On Fri, Dec 19, 2003 at 12:49:42AM -0700, Eric W.
Adam Sulmicki <adam(a)cfar.umd.edu> writes:
you mean just like dosemu runs under linux ???
Right but for BSD and early versions of windows the dependencies
were worse. I don't know which services matter though.
Last time I saw the source code of FreeBSD, its _bootloader_ has its
own vm86 monitor (in assembly), works in protected mode,
and calls all the BIOS calls (video, keyboard, disk,...) in
vm86 mode. Also the kernel calls E820, APM, VESA, etc in vm86.
Also I saw a recent version of Windows calls BIOS services in vm86.
Maybe we can modify FreeBSD, and have work-around for Windows,
but at least I don't think it's the way to go.
My conclusion then was that PCBIOS had to work in real mode.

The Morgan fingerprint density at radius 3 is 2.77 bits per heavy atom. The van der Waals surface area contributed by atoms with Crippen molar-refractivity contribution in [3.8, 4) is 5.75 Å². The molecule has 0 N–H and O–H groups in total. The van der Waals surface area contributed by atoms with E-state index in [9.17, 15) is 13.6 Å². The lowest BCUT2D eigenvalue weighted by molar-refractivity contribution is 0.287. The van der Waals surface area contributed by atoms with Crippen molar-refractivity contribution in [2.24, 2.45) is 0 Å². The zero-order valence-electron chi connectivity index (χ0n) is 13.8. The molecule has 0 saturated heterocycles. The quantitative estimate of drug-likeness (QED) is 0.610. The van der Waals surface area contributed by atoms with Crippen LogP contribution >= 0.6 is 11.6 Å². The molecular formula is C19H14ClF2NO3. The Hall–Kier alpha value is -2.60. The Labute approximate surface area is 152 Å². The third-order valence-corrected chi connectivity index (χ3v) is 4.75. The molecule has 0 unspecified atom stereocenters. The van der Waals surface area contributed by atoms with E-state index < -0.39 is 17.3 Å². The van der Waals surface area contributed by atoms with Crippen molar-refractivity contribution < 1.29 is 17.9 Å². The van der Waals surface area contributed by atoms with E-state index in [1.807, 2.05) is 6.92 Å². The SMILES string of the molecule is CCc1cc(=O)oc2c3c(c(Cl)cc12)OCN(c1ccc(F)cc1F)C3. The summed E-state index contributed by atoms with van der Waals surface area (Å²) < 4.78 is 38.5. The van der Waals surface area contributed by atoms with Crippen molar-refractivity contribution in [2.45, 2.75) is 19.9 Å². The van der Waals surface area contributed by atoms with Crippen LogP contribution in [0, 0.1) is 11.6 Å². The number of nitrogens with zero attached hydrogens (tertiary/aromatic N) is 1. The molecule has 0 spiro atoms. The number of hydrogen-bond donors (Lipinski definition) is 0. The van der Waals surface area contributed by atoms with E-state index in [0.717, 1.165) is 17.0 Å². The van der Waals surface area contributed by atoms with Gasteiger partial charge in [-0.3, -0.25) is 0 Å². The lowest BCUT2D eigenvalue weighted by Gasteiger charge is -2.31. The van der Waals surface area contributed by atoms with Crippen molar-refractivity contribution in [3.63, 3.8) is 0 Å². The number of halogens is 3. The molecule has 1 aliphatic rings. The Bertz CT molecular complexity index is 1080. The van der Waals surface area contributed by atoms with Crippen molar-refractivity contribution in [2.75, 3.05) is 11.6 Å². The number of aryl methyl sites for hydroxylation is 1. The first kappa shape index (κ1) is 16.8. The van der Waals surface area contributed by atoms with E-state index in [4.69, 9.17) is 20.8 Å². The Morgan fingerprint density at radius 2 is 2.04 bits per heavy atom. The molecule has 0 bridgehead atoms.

Maybe we can code it with GCC and .code16gcc hack.
If 64KB is not enough, maybe 0xE000 segment can be used
so that we have 64KB code and 64KB data segments.
And all the "POST" code can be outside the real mode space.
So it's not impossible or hard at all.
Ok Then I am up to idea #2. For cooperation, just before I go
catch my flight.
Implement a minimal but real PCBIOS.
Have a linux kernel.
Use the PCBIOS to initialize the option roms.
Jump to the linux base boot loader.
When I have loaded something I go to real mode with kexec
and had off control to the loaded kernel. Which can make BIOS
calls. I have traditionally avoided that because the PCBIOS tends
to get wedged when I start linux but with the source that should
not be a problem.